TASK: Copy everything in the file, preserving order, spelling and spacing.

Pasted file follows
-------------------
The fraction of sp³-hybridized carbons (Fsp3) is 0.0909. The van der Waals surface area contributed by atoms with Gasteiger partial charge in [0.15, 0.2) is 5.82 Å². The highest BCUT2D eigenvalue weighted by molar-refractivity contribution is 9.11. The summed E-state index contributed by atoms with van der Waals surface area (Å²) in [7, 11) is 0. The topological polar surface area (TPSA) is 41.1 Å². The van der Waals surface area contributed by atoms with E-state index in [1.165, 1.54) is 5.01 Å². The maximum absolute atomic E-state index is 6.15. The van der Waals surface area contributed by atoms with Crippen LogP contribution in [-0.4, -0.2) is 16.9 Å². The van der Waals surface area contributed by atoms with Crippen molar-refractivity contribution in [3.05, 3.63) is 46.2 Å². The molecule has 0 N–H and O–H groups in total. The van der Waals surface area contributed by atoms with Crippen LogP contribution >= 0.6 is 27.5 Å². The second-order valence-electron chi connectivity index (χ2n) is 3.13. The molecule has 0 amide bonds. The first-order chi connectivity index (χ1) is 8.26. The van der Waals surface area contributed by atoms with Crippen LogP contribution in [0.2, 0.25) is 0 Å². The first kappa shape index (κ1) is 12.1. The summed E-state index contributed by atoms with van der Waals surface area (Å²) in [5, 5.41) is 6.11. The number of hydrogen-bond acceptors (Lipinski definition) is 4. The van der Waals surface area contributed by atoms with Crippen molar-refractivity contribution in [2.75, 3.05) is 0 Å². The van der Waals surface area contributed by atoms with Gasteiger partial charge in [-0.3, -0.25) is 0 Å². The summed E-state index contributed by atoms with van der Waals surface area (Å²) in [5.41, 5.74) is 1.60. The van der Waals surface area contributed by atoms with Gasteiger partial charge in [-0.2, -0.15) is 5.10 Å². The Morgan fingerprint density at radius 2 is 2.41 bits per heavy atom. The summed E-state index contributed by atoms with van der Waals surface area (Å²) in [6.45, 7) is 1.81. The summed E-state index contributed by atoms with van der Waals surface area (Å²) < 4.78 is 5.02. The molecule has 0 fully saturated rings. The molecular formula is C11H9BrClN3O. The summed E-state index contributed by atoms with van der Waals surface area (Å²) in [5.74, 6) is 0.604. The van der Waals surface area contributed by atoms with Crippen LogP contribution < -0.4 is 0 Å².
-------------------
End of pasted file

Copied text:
The fraction of sp³-hybridized carbons (Fsp3) is 0.0909. The van der Waals surface area contributed by atoms with Gasteiger partial charge in [0.15, 0.2) is 5.82 Å². The highest BCUT2D eigenvalue weighted by molar-refractivity contribution is 9.11. The summed E-state index contributed by atoms with van der Waals surface area (Å²) in [7, 11) is 0. The topological polar surface area (TPSA) is 41.1 Å². The van der Waals surface area contributed by atoms with E-state index in [1.165, 1.54) is 5.01 Å². The maximum absolute atomic E-state index is 6.15. The van der Waals surface area contributed by atoms with Crippen LogP contribution in [-0.4, -0.2) is 16.9 Å². The van der Waals surface area contributed by atoms with Crippen molar-refractivity contribution in [3.05, 3.63) is 46.2 Å². The molecule has 0 N–H and O–H groups in total. The van der Waals surface area contributed by atoms with Crippen LogP contribution >= 0.6 is 27.5 Å². The second-order valence-electron chi connectivity index (χ2n) is 3.13. The molecule has 0 amide bonds. The first-order chi connectivity index (χ1) is 8.26. The van der Waals surface area contributed by atoms with Crippen LogP contribution in [0.2, 0.25) is 0 Å². The first kappa shape index (κ1) is 12.1. The summed E-state index contributed by atoms with van der Waals surface area (Å²) in [5, 5.41) is 6.11. The number of hydrogen-bond acceptors (Lipinski definition) is 4. The van der Waals surface area contributed by atoms with Crippen molar-refractivity contribution in [2.75, 3.05) is 0 Å². The van der Waals surface area contributed by atoms with Gasteiger partial charge in [-0.3, -0.25) is 0 Å². The summed E-state index contributed by atoms with van der Waals surface area (Å²) in [5.41, 5.74) is 1.60. The van der Waals surface area contributed by atoms with Gasteiger partial charge in [-0.2, -0.15) is 5.10 Å². The Morgan fingerprint density at radius 2 is 2.41 bits per heavy atom. The summed E-state index contributed by atoms with van der Waals surface area (Å²) in [6.45, 7) is 1.81. The summed E-state index contributed by atoms with van der Waals surface area (Å²) < 4.78 is 5.02. The molecule has 0 fully saturated rings. The molecular formula is C11H9BrClN3O. The summed E-state index contributed by atoms with van der Waals surface area (Å²) in [5.74, 6) is 0.604. The van der Waals surface area contributed by atoms with Crippen LogP contribution < -0.4 is 0 Å².